Value K (with X :0, Y=0 being at the axis of shaft 33):

x=-a cos H-i-b cos KH (2) y=a sin -l-b sin K0 (3) For small angles 0, the following approximations hold true with only negligible error, 0 being expressed in radians:

For a constant x, that is, for straight-line movement of pen tip 34a along line N in FIGURE 6,

Equation 1l, therefore, expresses a theoretical value of K in terms of a and b for straight-line movement of pen tip 34a through the small angle range of 0 for which the approximations expressed in Equations 4 and 5 are substantially correct.

Assuming, for purposes of the following discussion, that a:b=l:3, then in accordance with Formula 1l the theoretical K may be \/1/s, or .577. However, for practical punposes this is not the optimum K, for reasons which will now be explained.

FIGURE 7 shows curves of AX versus 9 in accordance with the exact Formula 2 above. (In FIGURE 7, a is assumed to be one inch and b three inches.) That is, these curves are correct for large, as well as small values of 0. From the curve for K=.577 (the theoretical K according to Equation l1) it will be seen that AX has a Zero value -for only a relatively few degrees 0, after which it becomes negative at a progressively increasing rate. (When AX is negative, the pen tip 34a is above the straight-line N in FIGURE 6.)

The curves in FIGURE 7 for other values of K show that the angle 0 (and thus the recording width of the recording channel) can be extended by selecting a lower K than the theoretical value x/a/ b. This introduces an error, AX, which is progressively greater for greater deviations from the theoretical K. However, considering this error Vas a percentage of the total recording width, i.e.,

max. AX 2Y max. X 100 when K is .564 (i.e., .013 less than the theoretical K of .577), the percentage error is less than 0.1% for values of 0 up to 52. In practice, this enables the pen to record over a record track of about 4.5 inches 'with but a negligible percentage error from straight-line movement. That is, by accepting this small error or deviation from straightline movement, the effective stroke of the pen is greatly increased over what it would be if K were equal to the theoretical value Vm.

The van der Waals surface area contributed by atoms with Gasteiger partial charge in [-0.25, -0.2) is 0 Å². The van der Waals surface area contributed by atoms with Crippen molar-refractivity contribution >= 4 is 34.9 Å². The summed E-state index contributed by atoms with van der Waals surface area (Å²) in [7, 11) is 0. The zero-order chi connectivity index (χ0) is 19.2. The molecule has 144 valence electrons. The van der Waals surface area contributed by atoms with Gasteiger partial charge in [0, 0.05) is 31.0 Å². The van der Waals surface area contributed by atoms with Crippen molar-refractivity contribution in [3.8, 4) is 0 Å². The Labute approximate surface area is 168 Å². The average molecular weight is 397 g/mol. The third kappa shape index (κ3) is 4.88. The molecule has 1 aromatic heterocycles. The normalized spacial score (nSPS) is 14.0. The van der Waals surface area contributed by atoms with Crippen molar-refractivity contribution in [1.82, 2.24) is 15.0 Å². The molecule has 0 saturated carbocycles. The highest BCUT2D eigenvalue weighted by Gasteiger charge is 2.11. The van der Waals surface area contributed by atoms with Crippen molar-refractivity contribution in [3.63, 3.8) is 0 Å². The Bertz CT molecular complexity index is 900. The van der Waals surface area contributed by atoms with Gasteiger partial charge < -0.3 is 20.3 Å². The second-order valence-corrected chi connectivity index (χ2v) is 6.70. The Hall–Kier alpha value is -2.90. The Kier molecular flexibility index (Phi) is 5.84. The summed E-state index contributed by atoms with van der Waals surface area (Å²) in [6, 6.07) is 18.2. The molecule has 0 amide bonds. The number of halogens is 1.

If K is chosen as .576, then the percentage error is less than 0.01% for values of 0 up to 17. This is suita` le for a recording track of 40 millimeters (still assuming that a=l inch and b=3 inches in the linkage).

Thus, in addition to the novel principle of making the factor K less than unity, the present invention is based on the further novel principle of providing an additional term, Ak, in the equation for computing K in terms of the lever arms a and b of the linkage. Accordingly, in accordance with the present invention K: A1 dal" c K being less than unity, b being greater than a, and Ak being negative in sigl1 and having a magnitude equal to a smal `fraction of \/a/b. Preferably, Ak is less than .05 in order to lprovide a reasonably close rectilinearlty.

It will tbe noted that in FlGURE 7, for the K=.564 curve, the error, AX, is positive in sign for values of 0 up to about 52 and negative in sign beyond this. As shown by the full line trace, M, in FIGURE 6, when AX is positive in sign the pen tip is below the straight-line N. The few degrees of pen movement beyond 0:52", during which the magnitude of AX is still negligible, may be Percent error= 12) ignored for practical purposes, such as by being located beyond the recording track, if desired.

Still assuming lever arms of three inches and one inch, FIGURE 8 shows a plot of K versus maximum 0 for the intersections of the K curves with the AX :zero axis in FIGURE 7. 'Ihat is, this curve gives the optimum value of K to accommodate a given angular movement of shaft 33 and still have a minimum deviation of the pen tip 34a from straight-line movement (ignoring the relatively few degrees beyond the crossover on the zero axis where AX is negative but still within this tolerance).

FIGURE 8 also shows a curve of the maximum error, AX, in thousandths of an inch, versus 0 for the same conditions (i.e., ignoring the region where AX is negative).

FIGURE 8 also shows a curve of ZY max. versus rnax. 6, Y being the movement of the pen tip laterally from the centerline C of the record chart. Y max. is computed according to Equation 3, using as 0 the AX=0 crossover point in FIGURE 7.